So this Marmitian time of year can be a tricky one for many, not least those of the acting persuasion. You may be having the time of your life in pantoland, merrily twirling your sequins for the beams of joy in the eyes of delighted 4 year-olds, or, scraping off marks in the cheap paint of your shared dressing room as the three shows a day gradually make you want to eat your own face paint. However, there be another group who say you should be counting your blessings to be employed at all! December can be a month of reflection, or a time of guzzling sugary fizz and heavy pastry in an vague attempt to block it out, postpone that stoney reality, and the cherry on the top know as the tax return.
Not having the voice of angel myself I have found that generally my penchant for the 'gritty shit' of the acting market is seldom required in December. So having just managed to shift my December's black dog off the mantel, I thought I would share my tips for avoiding the Humbug:
*Get the tax return done ASAP. My rule is to aim completion before Crimbo eve, and always before Jan 1st, so I am not facing the New Year with a guilt wrapped bundle of life admin I can't flog on ebay.
*Lone ranger. If you require more than yourself to get your creative juices flowing, try a little solo pleasure pursuit (lower those eyebrows). For example, I currently don't have a cast, crew, writer or director on hand, prepared to knock off Jesus's birthday and make a film, play, tv show, radio drama or other box ticking actor activity. But I do have a bag of paints under my bed and some old canvases at the back of my wardrobe. Making things is making things, and creativity begets creativity I have found. Plus I got to splosh some paint around for no other reason that my personal enjoyment. And without the need for an Arts Council application. However, if the idea of the paints leave you cold (turkey) I have also got my creative release this month in the kitchen, rearranging my room, doing some of those big DIY jobs and starting this blog. N.B. Please don't confuse the above points, a tax return should not be a creative exercise... use the real numbers.
*Get your ceremony on. Channel your inner Shaman and write lists of everything you want to release from this year, then burn it. Candle to bonfire, the scale is yours (depends on the size of the list too). Then write a list of all you want to invite in to your life and bury it somewhere fertile, I'd think more flower bed than dead pot plant. As Londoner sans garden I have been found, mini Poundland trowel in hand, digging small holes in parks. Truth.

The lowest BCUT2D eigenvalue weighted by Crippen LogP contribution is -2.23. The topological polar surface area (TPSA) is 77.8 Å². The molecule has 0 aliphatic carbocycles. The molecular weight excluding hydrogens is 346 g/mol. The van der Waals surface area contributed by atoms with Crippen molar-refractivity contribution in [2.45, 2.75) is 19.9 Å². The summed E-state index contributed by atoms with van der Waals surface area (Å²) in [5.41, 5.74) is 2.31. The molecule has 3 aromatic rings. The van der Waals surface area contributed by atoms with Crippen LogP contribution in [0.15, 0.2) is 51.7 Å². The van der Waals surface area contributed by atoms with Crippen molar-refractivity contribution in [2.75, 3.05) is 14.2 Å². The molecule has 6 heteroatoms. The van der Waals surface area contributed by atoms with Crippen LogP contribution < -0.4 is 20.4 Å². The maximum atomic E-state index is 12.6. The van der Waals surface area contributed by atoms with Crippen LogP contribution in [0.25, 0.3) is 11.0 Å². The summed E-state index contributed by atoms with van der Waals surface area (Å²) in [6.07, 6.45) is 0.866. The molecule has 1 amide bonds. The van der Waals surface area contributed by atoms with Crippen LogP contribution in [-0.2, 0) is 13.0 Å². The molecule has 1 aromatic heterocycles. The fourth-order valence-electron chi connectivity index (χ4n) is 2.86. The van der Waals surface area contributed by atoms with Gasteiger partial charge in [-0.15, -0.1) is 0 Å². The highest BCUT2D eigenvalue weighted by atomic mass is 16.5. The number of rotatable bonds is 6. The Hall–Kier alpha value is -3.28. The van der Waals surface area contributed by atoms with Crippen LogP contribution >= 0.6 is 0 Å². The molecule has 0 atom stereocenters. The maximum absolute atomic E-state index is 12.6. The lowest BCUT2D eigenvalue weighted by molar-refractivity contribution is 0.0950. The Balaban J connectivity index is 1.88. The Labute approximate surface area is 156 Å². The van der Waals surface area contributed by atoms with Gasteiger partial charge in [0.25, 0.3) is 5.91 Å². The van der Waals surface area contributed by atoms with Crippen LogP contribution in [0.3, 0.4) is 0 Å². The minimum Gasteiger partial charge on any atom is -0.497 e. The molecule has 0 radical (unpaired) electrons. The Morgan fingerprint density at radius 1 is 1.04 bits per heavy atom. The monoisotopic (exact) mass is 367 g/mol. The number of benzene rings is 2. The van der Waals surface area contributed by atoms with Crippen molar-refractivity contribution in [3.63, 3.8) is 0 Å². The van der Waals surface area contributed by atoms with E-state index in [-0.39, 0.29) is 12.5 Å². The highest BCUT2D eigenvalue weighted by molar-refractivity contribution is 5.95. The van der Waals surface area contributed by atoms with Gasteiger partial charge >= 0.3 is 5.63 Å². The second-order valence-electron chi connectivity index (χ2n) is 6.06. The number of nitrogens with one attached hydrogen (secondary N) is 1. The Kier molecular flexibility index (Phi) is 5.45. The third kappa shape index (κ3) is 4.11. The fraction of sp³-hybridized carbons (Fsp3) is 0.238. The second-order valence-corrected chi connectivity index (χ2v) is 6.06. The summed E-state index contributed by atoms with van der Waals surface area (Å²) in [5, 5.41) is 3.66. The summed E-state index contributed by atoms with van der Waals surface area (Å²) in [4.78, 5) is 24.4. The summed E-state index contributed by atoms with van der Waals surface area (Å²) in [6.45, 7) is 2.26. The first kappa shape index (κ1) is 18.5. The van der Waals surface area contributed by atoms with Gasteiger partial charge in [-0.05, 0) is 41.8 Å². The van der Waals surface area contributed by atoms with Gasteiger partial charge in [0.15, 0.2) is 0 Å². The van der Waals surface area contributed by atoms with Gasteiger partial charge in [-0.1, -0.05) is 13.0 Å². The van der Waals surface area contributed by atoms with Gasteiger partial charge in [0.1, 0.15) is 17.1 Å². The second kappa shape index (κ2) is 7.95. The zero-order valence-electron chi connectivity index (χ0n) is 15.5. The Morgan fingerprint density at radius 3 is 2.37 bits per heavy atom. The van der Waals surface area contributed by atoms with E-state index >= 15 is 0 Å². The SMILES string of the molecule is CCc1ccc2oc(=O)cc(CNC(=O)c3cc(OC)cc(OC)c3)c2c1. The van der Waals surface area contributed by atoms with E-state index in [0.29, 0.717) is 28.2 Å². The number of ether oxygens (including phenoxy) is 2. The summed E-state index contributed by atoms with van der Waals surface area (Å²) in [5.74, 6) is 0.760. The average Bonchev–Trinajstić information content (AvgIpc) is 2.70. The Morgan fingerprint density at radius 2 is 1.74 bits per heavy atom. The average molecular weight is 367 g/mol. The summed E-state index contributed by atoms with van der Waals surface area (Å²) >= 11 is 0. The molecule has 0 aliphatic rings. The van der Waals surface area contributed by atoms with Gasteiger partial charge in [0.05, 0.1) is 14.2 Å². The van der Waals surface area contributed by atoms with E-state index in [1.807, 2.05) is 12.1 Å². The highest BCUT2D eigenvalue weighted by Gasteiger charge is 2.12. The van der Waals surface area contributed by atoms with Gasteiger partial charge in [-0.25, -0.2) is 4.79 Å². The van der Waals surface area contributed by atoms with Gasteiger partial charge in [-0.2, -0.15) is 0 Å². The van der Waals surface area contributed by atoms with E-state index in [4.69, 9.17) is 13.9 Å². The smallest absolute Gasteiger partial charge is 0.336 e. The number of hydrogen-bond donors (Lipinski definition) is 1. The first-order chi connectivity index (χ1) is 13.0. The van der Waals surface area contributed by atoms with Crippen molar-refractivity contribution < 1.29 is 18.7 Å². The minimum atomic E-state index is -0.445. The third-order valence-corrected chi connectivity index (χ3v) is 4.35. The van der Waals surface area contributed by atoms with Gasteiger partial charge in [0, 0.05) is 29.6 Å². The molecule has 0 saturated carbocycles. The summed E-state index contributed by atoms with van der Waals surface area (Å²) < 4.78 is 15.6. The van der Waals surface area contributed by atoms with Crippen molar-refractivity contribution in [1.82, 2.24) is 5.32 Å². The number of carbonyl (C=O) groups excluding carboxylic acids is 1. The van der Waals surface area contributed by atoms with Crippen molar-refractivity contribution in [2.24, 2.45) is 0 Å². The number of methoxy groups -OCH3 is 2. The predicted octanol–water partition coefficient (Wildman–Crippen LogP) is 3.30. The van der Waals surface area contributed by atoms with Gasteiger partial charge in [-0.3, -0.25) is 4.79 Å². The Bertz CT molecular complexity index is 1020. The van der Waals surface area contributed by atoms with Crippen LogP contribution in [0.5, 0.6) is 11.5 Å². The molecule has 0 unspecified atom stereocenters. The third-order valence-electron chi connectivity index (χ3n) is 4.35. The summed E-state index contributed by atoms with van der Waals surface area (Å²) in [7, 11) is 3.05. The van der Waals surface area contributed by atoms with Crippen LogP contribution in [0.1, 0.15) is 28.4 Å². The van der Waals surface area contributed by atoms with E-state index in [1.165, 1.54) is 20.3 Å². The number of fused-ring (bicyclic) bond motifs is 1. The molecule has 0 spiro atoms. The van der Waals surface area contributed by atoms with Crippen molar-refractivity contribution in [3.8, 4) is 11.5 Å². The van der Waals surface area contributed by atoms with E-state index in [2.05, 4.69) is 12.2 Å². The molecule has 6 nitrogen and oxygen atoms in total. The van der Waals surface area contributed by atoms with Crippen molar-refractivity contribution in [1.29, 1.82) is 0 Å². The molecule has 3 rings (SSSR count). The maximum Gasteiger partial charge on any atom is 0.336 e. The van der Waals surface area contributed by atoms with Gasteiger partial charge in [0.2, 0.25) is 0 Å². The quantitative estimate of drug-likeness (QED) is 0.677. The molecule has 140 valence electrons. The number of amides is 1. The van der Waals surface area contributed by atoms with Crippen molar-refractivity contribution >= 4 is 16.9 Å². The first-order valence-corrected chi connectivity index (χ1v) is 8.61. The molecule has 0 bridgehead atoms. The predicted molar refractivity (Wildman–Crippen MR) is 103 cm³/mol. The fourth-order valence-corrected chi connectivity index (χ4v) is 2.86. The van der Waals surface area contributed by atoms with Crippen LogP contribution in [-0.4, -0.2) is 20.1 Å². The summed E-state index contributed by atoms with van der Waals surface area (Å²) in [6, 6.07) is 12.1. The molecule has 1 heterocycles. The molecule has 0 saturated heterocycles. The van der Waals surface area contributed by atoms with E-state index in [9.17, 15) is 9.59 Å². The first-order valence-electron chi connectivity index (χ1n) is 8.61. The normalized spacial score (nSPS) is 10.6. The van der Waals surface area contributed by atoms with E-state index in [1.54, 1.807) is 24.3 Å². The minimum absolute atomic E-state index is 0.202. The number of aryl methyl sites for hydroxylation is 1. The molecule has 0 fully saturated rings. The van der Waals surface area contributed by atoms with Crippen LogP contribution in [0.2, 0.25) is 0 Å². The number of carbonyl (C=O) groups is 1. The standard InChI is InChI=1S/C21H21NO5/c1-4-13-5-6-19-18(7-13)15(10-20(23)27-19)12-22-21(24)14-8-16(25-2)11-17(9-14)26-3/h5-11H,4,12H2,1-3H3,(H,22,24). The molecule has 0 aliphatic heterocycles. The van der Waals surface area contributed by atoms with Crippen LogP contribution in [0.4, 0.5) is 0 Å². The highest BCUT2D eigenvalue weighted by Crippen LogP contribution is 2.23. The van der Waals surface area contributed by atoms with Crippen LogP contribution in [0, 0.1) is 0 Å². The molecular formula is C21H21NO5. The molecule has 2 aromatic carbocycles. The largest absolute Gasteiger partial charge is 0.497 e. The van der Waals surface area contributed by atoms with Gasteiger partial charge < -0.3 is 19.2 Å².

*Help someone else. Lots of options for this, from putting the double everything Christmas pudding in a foodbank box in your Sainsbury's local, to calling a mate who has had a tough year or volunteering at a charity. Google is your friend.
*Time for me time! One benefit to the endless party clashes and what-not is that people generally care less when you don't arrive (there may be exceptions), assuming you had your arm twisted by your Dad and had to go to your Aunts extra special family pre Christmas carol concert. Also it is likely that your flatmates, partner and possibly kids are all out bigging it up too. So have a three hour bath, meditate, cookathon, jigsaw puzzle or anything else that you normally push to the bottom of the want-to-do list.
*You may not be working but others are! Gone are the days of the world stopping for a week, so this means where ever you have to be, you can get away within 24 hours, the tubes start at 7.30am boxing day, (I realise this is not appealing to some and not applicable to those in remote hamlets only reached by a tractor on the 3rd of the month, sorry). I have also been very pleased to see that yoga studios are open Christmas eve and from the 27th! Ye ha for not everything being about a white fat man in a red suit.
*Fuck it! Get on a plane, swim in a warm sea, sipping vegan pina coladas and posting selfies to annoy the hell out of the rest of us. IF I am not playing Scrooge in the Nash's all female production of A Christmas Carol next year, take me with you and we can pretend we didn't notice the cost of the flights.